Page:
Friday, May 19, 2017

What acid rain does to your car's finish

In our part of Wisconsin, River City Auto Body sees the impact of pollution on vehicles resulting from acid rain. Actually, we see it from acid snow and acid fog as well. Even acid dew. According to the Environmental Protection Agency, any sort of moisture that makes it to the ground after passing through pollution is acidic. And it takes a toll on your car.

First, acid precipitation is unavoidable. If you garage your car, at some point, it's going to get wet. Acid rain results when sulfur and nitrogen particles are emitted into the atmosphere. A third of the particles comes from cars, trucks, chimneys and smokestacks. Two thirds of these particles come from electric power plants. We have them all over… if you don't live next to a power plant, wind currents take care of sweeping the nitrogen and sulfur into our area from points west. Sulfur and nitrogen react with water to make sulfuric acid and nitric acid. Which weakens and fades paint over time.

The real enemy however, is the sun. The precipitation hits your car… during evaporation the droplet magnifies the sun's intensity causing the acid to pit the surface microscopically… then the acid is left when the water evaporates.

Imagine the gradual effect of millions of tiny acid-made pores over the life of your car's finish. Even on some of the newer cars River City Auto Body repairs, the paint damage from just a year or less is visible to the naked eye.

Here's how you can minimize acid rain damage beyond just covering the car when it rains:

·         Wash your car frequently with mild soap followed by hand drying it with a clean cloth. River City Auto Body thinks the Auto Detailing Network is right on when it suggests a thorough wash weekly.

·         Wash it right after a rain. Just hosing off the rain spots won't help because it only activates the acid deposit.

·         Use wax or sealants designed to protect the clear coat finish, or – better yet – have your car professionally detailed.

·         Come see River City Auto Body for painting and finishing to bring back that showroom look.


 Photo by Olga Yastremska, used with permission.

Friday, May 5, 2017

Five tips for handling damage during hail season

Hail can fall any time of the year, but according to National Weather Service statistics, May is the most common month in southeast Wisconsin for hail that's pea-sized or larger. It was exactly a year ago that dozens of vehicles were at River City Auto Body with damage from quarter-sized hail that fell late morning on Saturday May, 7… exactly when there were a lot of cars out and about on family errands.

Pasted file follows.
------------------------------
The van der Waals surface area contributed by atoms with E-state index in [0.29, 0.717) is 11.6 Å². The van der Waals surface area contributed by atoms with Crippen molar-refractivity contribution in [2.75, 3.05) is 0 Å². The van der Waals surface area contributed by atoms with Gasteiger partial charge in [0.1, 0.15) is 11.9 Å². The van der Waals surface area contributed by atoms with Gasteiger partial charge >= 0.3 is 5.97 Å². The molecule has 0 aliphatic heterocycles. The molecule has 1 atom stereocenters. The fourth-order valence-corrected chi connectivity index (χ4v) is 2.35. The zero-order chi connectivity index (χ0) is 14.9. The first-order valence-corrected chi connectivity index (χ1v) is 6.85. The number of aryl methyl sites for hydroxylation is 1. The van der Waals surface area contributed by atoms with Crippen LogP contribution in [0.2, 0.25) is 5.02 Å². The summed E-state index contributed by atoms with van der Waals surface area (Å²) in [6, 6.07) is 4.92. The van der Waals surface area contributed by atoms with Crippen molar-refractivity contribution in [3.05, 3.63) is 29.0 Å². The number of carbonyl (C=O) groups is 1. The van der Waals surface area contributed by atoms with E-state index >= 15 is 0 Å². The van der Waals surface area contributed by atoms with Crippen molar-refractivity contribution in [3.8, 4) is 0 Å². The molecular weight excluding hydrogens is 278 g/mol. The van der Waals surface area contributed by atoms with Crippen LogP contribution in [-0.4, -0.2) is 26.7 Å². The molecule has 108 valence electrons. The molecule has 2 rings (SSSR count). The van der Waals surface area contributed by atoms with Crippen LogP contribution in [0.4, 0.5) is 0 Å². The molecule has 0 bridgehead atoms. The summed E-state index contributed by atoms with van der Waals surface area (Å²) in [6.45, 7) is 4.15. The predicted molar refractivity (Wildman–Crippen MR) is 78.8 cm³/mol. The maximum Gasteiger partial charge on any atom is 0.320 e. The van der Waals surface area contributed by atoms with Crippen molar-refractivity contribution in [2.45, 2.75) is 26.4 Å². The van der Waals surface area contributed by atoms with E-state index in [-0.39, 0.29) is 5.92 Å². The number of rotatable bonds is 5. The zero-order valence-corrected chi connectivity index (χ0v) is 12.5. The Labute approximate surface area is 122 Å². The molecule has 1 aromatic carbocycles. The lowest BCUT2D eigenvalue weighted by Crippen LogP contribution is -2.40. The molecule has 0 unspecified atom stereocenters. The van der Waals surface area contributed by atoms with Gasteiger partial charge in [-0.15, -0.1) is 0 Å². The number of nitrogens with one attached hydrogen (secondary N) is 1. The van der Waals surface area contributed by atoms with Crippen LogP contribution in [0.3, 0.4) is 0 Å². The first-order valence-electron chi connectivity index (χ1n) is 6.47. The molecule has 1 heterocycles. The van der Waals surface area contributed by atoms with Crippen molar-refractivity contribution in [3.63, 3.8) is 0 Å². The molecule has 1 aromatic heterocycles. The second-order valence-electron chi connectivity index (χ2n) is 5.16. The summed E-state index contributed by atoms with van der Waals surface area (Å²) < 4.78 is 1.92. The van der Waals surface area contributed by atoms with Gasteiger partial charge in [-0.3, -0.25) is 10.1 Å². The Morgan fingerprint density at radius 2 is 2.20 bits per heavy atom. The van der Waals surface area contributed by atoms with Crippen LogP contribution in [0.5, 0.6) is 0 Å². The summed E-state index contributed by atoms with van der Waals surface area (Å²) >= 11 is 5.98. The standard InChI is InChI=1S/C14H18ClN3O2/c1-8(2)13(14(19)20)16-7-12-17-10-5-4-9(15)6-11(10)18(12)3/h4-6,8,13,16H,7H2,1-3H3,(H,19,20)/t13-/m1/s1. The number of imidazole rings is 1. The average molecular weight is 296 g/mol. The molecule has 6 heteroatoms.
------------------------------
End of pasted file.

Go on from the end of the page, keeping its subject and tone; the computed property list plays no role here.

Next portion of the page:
Hail damage is cosmetic. Your car still runs. But you have to look at the pockmarks and dents every time you're in your vehicle. Unrepaired cosmetic damage from hail is going to lower the resale value of your vehicle, or will cost you when your lease ends.

Here's how to handle hail damage:

1) If you're driving, safely reduce your speed. A pea-sized hailstone can fall at as much as 20 mph on a parked car. If you’re traveling at 65 mph in a head wind, the velocity of that little dent maker is more than tripled. And you'll hit more of them by covering distance.

2) If possible, get under an overpass in the breakdown lane with your hazards on until the storm passes. Hail episodes seldom last more than five minutes in a location.

3) If you have hail damage, don't delay in calling River City Auto Body and your insurer. Most dents are small. They can, however, compromise the paint's ability to prevent corrosion or rust on the underlying metal the longer the dents go unrepaired.

4) Hail damaged sheet metal may need to be hammered and painted. For lightly damaged surfaces, trained technicians may recommend paintless dent removal (PDR), which involves using tools on the underside of a damaged panel. Either process takes time… PDR takes less time, but usually in a hail event, a repair facility has several cars with the same damage awaiting repair.

5) Check the repair thoroughly under daylight and fluorescent light from a few angles. If it's not done to your satisfaction, remember it is YOUR car, not the insurer's.

 Photo by Andrei Seleznev, used with permission.